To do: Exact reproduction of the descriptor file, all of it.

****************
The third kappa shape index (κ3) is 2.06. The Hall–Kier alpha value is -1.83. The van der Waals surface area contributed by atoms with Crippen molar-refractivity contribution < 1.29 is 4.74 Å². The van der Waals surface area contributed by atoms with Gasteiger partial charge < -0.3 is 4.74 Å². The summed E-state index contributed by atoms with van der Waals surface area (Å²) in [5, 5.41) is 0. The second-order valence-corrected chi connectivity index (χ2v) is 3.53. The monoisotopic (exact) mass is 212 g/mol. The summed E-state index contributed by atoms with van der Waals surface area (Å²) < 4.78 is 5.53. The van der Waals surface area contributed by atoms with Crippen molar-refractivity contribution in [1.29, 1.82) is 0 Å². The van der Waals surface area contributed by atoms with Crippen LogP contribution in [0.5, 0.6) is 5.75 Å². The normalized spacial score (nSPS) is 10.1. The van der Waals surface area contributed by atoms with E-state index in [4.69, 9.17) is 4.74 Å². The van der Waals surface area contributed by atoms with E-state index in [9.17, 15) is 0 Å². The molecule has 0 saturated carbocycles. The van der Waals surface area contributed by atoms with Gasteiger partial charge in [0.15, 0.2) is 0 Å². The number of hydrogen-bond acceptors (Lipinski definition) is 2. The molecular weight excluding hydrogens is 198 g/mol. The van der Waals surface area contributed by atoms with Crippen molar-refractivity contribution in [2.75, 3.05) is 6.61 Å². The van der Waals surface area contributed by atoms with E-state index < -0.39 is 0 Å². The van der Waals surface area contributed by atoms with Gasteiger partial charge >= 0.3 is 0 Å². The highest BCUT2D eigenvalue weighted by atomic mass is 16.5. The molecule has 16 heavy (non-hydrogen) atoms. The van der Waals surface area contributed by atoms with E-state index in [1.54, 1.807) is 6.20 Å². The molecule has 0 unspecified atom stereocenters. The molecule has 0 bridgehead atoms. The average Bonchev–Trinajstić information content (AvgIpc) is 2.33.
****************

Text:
The third kappa shape index (κ3) is 2.06. The Hall–Kier alpha value is -1.83. The van der Waals surface area contributed by atoms with Crippen molar-refractivity contribution < 1.29 is 4.74 Å². The van der Waals surface area contributed by atoms with Gasteiger partial charge < -0.3 is 4.74 Å². The summed E-state index contributed by atoms with van der Waals surface area (Å²) in [5, 5.41) is 0. The second-order valence-corrected chi connectivity index (χ2v) is 3.53. The monoisotopic (exact) mass is 212 g/mol. The summed E-state index contributed by atoms with van der Waals surface area (Å²) < 4.78 is 5.53. The van der Waals surface area contributed by atoms with Crippen molar-refractivity contribution in [1.29, 1.82) is 0 Å². The van der Waals surface area contributed by atoms with Crippen LogP contribution in [0.5, 0.6) is 5.75 Å². The normalized spacial score (nSPS) is 10.1. The van der Waals surface area contributed by atoms with E-state index in [4.69, 9.17) is 4.74 Å². The van der Waals surface area contributed by atoms with E-state index in [9.17, 15) is 0 Å². The molecule has 0 saturated carbocycles. The van der Waals surface area contributed by atoms with Gasteiger partial charge in [0.15, 0.2) is 0 Å². The number of hydrogen-bond acceptors (Lipinski definition) is 2. The molecular weight excluding hydrogens is 198 g/mol. The van der Waals surface area contributed by atoms with Crippen molar-refractivity contribution in [2.75, 3.05) is 6.61 Å². The van der Waals surface area contributed by atoms with E-state index < -0.39 is 0 Å². The van der Waals surface area contributed by atoms with Gasteiger partial charge >= 0.3 is 0 Å². The highest BCUT2D eigenvalue weighted by atomic mass is 16.5. The molecule has 16 heavy (non-hydrogen) atoms. The van der Waals surface area contributed by atoms with E-state index in [1.54, 1.807) is 6.20 Å². The molecule has 0 unspecified atom stereocenters. The molecule has 0 bridgehead atoms. The average Bonchev–Trinajstić information content (AvgIpc) is 2.33.